Storage limitation is one of the key GDPR privacy principles; the requirement to store personal data for no longer than is required. It’s not acceptable to apply retention policies to all personal data in all circumstances without any real analysis.

When rolling out new policy lines, platforms and organisational changes involving new personal data processing activities, you will need to be able to justify your retention period in each instance (e.g. with reference to specific ABI and tax requirements). New GDPR data governance obligations (in particular, mandatory privacy impact assessments) mean that you will have to demonstrate your reasoning here. You will also need to set these policies out in an easily-understood manner for customers via your privacy policies.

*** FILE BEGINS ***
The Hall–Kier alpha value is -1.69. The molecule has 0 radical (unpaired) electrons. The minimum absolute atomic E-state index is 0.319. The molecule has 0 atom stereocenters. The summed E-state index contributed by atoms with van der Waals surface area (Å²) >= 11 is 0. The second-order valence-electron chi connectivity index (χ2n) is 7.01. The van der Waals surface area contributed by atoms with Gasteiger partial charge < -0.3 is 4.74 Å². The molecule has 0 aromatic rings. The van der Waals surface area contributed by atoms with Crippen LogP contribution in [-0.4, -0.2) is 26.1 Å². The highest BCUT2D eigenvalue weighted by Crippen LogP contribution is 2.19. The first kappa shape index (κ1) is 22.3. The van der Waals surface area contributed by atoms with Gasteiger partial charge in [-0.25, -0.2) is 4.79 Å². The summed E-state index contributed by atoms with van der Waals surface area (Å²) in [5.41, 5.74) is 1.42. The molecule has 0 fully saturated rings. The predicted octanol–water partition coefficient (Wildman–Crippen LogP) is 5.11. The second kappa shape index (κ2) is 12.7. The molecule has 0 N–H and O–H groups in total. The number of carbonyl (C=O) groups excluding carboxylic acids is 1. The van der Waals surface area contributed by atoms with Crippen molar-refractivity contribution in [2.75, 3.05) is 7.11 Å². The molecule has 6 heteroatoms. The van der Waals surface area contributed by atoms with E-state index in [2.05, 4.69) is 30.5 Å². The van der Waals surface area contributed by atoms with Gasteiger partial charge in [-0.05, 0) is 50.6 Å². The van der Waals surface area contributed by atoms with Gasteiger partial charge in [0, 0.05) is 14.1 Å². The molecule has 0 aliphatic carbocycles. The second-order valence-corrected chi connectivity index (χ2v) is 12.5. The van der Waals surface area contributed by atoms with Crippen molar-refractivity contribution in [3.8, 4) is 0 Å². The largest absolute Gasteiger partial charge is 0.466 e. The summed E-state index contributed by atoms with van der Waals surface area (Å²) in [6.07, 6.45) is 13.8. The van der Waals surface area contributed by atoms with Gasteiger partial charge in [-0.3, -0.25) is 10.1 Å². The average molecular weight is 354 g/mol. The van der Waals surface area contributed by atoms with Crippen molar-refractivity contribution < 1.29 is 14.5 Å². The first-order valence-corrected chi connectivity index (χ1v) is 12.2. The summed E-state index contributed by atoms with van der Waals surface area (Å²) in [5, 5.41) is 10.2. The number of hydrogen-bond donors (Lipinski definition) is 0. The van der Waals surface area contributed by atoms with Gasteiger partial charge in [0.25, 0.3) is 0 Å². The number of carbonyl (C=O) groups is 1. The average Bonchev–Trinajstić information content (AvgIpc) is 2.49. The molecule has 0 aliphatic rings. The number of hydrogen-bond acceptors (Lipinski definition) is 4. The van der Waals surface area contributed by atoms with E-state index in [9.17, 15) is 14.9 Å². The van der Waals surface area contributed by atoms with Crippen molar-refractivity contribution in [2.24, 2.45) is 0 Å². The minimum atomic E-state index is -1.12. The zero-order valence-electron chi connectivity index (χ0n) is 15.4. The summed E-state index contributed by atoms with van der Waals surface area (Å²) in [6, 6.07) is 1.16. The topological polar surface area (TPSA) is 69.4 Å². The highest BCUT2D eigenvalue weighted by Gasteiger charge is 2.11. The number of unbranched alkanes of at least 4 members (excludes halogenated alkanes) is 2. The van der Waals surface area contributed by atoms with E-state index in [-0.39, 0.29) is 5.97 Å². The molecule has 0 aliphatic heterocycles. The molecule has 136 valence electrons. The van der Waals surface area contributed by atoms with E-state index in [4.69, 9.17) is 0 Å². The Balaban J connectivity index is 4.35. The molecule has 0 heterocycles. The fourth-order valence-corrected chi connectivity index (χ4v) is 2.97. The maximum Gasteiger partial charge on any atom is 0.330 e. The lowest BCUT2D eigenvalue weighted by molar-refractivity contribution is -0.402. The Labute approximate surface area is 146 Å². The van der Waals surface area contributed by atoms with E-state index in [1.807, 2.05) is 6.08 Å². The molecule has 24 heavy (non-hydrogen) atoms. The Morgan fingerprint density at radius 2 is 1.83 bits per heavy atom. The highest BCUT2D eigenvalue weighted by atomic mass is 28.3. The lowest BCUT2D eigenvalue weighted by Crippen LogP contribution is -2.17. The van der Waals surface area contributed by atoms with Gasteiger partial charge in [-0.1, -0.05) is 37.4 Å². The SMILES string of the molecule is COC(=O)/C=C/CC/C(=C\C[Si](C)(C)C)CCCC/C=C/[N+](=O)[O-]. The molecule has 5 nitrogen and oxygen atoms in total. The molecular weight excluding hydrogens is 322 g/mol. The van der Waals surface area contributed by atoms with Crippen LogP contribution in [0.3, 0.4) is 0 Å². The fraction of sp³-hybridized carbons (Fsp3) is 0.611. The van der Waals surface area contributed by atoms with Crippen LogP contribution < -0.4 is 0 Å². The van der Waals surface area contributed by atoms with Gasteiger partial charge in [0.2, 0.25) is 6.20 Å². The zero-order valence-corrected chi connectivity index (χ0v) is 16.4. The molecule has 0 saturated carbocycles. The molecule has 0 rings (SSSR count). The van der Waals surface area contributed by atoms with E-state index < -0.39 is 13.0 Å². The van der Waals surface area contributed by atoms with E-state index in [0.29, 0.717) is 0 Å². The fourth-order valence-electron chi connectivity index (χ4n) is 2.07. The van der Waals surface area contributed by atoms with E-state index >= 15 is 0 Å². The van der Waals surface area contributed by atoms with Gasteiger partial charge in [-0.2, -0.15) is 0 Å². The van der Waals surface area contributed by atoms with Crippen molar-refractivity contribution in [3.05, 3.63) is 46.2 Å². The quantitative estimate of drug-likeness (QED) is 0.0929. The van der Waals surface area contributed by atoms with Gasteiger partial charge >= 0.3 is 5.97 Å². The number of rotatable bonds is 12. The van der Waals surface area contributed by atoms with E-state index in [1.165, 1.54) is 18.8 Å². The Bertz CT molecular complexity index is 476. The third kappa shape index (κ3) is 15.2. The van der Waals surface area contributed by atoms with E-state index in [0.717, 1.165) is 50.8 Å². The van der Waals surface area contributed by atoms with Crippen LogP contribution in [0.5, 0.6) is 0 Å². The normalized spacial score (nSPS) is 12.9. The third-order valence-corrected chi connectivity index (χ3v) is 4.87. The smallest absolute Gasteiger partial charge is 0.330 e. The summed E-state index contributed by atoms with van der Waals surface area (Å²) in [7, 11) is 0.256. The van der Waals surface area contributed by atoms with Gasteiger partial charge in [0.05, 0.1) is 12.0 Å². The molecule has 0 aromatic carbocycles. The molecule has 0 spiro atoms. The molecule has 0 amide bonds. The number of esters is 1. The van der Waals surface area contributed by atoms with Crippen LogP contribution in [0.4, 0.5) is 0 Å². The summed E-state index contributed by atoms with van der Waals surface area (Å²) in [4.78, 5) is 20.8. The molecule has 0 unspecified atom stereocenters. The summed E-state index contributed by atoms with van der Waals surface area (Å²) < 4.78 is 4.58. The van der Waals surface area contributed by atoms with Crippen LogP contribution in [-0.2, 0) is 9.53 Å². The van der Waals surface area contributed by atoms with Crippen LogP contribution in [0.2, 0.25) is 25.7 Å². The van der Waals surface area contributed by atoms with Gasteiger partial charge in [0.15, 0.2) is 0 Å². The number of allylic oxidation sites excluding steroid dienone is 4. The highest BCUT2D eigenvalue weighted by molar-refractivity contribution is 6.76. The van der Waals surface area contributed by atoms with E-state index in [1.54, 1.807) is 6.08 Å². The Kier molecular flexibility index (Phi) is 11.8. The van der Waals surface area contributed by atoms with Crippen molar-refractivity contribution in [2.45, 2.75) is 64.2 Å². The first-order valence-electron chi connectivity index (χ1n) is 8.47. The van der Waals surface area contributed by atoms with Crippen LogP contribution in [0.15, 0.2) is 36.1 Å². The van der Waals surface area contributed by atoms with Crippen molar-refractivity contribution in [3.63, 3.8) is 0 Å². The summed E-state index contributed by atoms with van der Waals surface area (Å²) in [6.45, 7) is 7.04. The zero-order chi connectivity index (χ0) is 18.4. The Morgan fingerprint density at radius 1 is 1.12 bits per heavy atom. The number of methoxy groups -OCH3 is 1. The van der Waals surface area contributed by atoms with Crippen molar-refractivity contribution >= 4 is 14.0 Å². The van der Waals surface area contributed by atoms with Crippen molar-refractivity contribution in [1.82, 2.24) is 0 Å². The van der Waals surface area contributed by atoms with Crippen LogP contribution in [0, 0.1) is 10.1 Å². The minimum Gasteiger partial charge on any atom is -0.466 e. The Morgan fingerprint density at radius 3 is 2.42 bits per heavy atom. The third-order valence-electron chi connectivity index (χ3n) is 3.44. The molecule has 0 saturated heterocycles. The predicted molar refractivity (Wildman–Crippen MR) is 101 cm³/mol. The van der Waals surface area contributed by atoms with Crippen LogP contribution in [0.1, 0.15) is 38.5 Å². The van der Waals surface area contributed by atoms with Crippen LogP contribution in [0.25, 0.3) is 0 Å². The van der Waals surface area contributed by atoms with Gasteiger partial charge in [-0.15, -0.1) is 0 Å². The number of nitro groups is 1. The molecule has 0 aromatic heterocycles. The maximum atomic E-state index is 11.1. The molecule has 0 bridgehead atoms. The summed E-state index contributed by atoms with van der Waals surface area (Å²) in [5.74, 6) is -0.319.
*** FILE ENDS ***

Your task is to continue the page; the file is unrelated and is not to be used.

Profiling: handle with care

Artificial intelligence is a hot topic for incumbents and insuretechs alike. Automation has long played an important part in, for instance, enabling insurers to put together policy offers. The GDPR doesn’t put an end to this – but it does affect ‘profiling’ and ‘automatic decision making’. Profiling is taking information about individuals and using it to put those individuals into categories, often for the purpose of making predictions about their likely behaviour. Profiling is a form of processing of personal data and, as such, is allowed, as well as all the GDPR rules which apply to processing are followed such as being completely transparent about such profiling and giving individuals the right to object to it.